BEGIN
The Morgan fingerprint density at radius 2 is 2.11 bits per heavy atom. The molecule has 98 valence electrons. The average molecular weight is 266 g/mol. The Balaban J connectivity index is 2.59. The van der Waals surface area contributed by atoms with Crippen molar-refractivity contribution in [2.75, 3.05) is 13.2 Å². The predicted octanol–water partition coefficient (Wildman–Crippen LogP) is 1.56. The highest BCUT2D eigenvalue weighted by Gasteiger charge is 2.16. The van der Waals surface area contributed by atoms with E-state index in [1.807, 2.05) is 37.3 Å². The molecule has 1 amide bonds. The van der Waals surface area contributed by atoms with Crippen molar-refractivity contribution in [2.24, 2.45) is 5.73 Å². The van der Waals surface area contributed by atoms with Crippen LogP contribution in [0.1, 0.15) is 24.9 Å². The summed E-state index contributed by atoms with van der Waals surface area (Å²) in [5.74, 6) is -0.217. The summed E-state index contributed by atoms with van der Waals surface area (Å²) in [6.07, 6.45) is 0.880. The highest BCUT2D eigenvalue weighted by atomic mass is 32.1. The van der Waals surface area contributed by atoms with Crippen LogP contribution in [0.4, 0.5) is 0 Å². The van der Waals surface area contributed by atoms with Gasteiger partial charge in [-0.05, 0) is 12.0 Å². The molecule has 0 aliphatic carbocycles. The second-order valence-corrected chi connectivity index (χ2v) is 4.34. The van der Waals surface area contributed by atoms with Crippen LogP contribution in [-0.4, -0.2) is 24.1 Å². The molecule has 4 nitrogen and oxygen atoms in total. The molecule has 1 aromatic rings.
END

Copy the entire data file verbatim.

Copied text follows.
The Morgan fingerprint density at radius 2 is 2.11 bits per heavy atom. The molecule has 98 valence electrons. The average molecular weight is 266 g/mol. The Balaban J connectivity index is 2.59. The van der Waals surface area contributed by atoms with Crippen molar-refractivity contribution in [2.75, 3.05) is 13.2 Å². The predicted octanol–water partition coefficient (Wildman–Crippen LogP) is 1.56. The highest BCUT2D eigenvalue weighted by Gasteiger charge is 2.16. The van der Waals surface area contributed by atoms with E-state index in [1.807, 2.05) is 37.3 Å². The molecule has 1 amide bonds. The van der Waals surface area contributed by atoms with Crippen molar-refractivity contribution in [2.24, 2.45) is 5.73 Å². The van der Waals surface area contributed by atoms with Crippen LogP contribution in [0.1, 0.15) is 24.9 Å². The summed E-state index contributed by atoms with van der Waals surface area (Å²) in [5.74, 6) is -0.217. The summed E-state index contributed by atoms with van der Waals surface area (Å²) in [6.07, 6.45) is 0.880. The highest BCUT2D eigenvalue weighted by atomic mass is 32.1. The van der Waals surface area contributed by atoms with Crippen LogP contribution in [0.4, 0.5) is 0 Å². The van der Waals surface area contributed by atoms with Gasteiger partial charge in [-0.05, 0) is 12.0 Å². The molecule has 0 aliphatic carbocycles. The second-order valence-corrected chi connectivity index (χ2v) is 4.34. The van der Waals surface area contributed by atoms with Crippen LogP contribution in [-0.4, -0.2) is 24.1 Å². The molecule has 4 nitrogen and oxygen atoms in total. The molecule has 1 aromatic rings.